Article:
Amy Klobuchar, Rumored To Be Considered For Joe Biden's VP, Tries To Fix Her Race Issues With Black Voters

Amy Klobuchar, the senator from Minnesota who ran an unsuccessful campaign for the Democratic Party's 2020 presidential nomination, is rumored to be on Joe Biden's list of potential picks for running mate. However, as The Washington Post reports, Klobuchar's record on race may be an albatross around the ticket's neck, particularly among black voters.

Prior to getting elected as the junior senator from The Gopher State, Klobuchar had worked as a prosecutor in Hennepin County. As a prosecutor, she was too harsh on nonwhite defendants, say advocates for the African American community.

Specifically, as Vox reported, Klobuchar's "tough on crime" stance included harsh sentences for nonviolent offenders, such as graffiti taggers and drug dealers, and advocated for changes to the law that would have given even longer sentences for various crimes.

Such "tough on crime" policies are seen as disproportionately affecting minorities, African Americans in particular. Further, they're at least partially responsible for an epidemic of mass incarceration, which itself disproportionately affects minorities.

As a prosecutor, she declined to pursue charges in at least two dozen cases of blacks being killed by police.

Beyond her record as a prosecutor, Klobuchar's critics point to the notion that her Senate career has included little in the way of legislation that would benefit the minority community.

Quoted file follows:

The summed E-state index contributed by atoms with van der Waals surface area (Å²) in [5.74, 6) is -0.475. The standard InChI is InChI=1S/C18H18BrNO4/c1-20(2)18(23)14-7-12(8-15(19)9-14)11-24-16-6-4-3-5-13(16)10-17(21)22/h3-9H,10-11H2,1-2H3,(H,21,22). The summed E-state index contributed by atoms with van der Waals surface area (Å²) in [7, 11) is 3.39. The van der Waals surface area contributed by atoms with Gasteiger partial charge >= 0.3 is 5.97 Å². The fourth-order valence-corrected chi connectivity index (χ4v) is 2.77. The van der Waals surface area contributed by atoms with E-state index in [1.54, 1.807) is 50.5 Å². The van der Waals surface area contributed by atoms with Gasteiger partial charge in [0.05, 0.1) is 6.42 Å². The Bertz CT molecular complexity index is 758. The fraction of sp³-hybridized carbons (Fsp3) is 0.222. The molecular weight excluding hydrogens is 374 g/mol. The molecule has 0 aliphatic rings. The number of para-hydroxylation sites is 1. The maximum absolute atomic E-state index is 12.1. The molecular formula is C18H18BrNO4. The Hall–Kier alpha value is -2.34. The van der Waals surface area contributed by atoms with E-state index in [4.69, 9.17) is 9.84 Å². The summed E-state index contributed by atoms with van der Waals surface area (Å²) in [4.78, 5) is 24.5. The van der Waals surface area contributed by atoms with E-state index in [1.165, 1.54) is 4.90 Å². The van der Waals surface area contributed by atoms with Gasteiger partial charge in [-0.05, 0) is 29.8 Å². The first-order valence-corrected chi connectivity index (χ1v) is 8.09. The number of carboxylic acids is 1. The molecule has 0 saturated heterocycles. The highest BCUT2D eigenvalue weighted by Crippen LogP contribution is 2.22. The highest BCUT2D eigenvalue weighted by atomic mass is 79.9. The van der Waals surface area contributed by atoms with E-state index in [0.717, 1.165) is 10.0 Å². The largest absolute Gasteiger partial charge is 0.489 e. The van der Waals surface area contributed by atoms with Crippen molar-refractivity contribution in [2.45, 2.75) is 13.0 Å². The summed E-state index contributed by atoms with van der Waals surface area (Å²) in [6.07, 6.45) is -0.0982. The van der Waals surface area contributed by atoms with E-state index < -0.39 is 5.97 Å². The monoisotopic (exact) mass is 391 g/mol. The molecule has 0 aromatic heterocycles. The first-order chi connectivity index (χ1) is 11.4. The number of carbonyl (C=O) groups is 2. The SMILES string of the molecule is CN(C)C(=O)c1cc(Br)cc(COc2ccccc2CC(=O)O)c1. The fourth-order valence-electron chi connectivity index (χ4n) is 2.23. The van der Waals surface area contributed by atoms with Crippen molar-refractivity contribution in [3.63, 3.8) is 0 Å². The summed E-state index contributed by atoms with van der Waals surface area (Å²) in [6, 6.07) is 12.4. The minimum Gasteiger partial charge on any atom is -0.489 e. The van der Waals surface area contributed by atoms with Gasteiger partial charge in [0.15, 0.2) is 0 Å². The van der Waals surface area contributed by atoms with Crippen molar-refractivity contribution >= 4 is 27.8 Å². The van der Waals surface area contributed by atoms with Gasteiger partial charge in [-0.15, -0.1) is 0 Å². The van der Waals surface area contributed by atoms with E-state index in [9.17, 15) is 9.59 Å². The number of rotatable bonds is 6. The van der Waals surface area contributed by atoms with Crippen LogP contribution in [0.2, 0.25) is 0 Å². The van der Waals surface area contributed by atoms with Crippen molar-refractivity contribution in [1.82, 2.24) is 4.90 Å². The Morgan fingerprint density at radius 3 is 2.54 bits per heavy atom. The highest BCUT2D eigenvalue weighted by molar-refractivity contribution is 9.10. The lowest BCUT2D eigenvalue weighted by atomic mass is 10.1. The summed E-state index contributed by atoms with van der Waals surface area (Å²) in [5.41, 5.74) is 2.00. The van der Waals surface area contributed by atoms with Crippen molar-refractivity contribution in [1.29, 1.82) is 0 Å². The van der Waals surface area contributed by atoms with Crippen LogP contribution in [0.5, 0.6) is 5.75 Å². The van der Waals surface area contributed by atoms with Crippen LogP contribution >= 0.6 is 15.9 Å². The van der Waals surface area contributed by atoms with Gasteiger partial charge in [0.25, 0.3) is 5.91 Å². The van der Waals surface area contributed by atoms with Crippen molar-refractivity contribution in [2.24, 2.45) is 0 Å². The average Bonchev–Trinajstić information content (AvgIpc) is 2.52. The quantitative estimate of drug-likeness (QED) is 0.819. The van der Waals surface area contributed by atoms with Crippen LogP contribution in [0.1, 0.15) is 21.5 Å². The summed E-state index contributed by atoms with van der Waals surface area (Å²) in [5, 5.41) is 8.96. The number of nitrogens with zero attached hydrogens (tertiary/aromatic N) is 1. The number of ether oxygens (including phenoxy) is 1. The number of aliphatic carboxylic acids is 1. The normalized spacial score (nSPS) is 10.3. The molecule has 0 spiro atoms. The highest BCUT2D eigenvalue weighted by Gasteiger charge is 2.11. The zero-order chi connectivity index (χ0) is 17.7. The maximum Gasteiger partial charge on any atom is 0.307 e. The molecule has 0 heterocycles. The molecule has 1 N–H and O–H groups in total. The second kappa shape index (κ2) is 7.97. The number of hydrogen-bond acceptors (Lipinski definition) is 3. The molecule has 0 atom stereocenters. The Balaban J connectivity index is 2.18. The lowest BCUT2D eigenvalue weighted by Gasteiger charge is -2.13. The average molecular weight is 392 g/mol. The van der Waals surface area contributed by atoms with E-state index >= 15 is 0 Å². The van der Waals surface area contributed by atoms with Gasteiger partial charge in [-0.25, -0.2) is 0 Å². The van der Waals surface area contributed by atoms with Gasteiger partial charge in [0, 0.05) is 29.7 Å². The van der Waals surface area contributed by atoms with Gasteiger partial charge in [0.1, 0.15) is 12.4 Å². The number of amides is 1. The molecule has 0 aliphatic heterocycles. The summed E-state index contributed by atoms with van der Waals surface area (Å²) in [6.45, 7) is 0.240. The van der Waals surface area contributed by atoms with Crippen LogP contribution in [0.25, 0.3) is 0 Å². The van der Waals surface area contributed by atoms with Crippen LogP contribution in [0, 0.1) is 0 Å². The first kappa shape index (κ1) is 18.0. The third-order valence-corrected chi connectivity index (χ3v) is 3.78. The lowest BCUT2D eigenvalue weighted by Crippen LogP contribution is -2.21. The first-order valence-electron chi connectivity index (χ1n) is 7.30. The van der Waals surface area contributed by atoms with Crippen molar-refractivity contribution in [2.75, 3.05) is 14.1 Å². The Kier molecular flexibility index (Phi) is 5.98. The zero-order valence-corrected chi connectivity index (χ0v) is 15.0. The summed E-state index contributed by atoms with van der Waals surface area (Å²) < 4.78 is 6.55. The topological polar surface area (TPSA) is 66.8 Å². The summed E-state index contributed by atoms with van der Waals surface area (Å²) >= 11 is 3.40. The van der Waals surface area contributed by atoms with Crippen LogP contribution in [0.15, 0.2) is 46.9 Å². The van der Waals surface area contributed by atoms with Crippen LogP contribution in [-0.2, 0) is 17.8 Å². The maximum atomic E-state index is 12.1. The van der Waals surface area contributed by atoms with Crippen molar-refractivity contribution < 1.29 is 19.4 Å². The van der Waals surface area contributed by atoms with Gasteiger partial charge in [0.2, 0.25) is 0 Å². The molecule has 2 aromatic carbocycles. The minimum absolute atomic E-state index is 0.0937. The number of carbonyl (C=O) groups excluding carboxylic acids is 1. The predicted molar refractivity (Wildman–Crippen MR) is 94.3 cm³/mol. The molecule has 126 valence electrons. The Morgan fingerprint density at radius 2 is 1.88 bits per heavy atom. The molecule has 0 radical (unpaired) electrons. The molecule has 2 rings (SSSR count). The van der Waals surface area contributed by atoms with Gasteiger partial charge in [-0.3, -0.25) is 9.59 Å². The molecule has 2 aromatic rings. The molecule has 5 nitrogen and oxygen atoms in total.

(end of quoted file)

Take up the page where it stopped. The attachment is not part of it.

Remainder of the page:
DALLAS, TX - MARCH 02: Democratic presidential candidate former Vice President Joe Biden is joined on stage by Sen. Amy Klobuchar (D-MN) during a campaign event on March 2, 2020 in Dallas, Texas. Klobuchar has suspended her campaign and endorsed Biden before the upcoming Super Tuesday Democratic presidential primaries. (Photo by Ron Jenkins/Getty Images)
Getty Images | Ron Jenkins

African American-rights activists say that Biden's campaign is making "a dangerous and reckless choice" in considering Klobuchar for a running mate.

Klobuchar has recently been making attempts to foster closer ties with the black community, largely considered a cornerstone of the Democratic Party's voting bloc. She's been giving interviews with black journalists; has introduced a voting rights bill; and has reached out to the NAACP, among other moves.

Rashad Robinson, executive director of the Color of Change, says it may be too little, too late.

"In the next two weeks? I don't know what that would look like," Robinson said.

One problem that Klobuchar can't fix is the fact that she's not black. And considering Biden's own complicated history on race, a running mate who isn't black could spell doom for the campaign, says radio host Charlamagne tha God.

"I think that would be suicide for Joe Biden's campaign. If he did that, especially at this moment, after the comments that he made.. . . He would be a fool not to put a black woman as his running mate," the host said.

By comparison, Minnesota Attorney General Keith Ellison, the first African American elected to his post, is bullish on his Minnesota and Democratic colleague as Biden's running mate.

"She'd be a very hard-working, tireless running mate," Ellison said.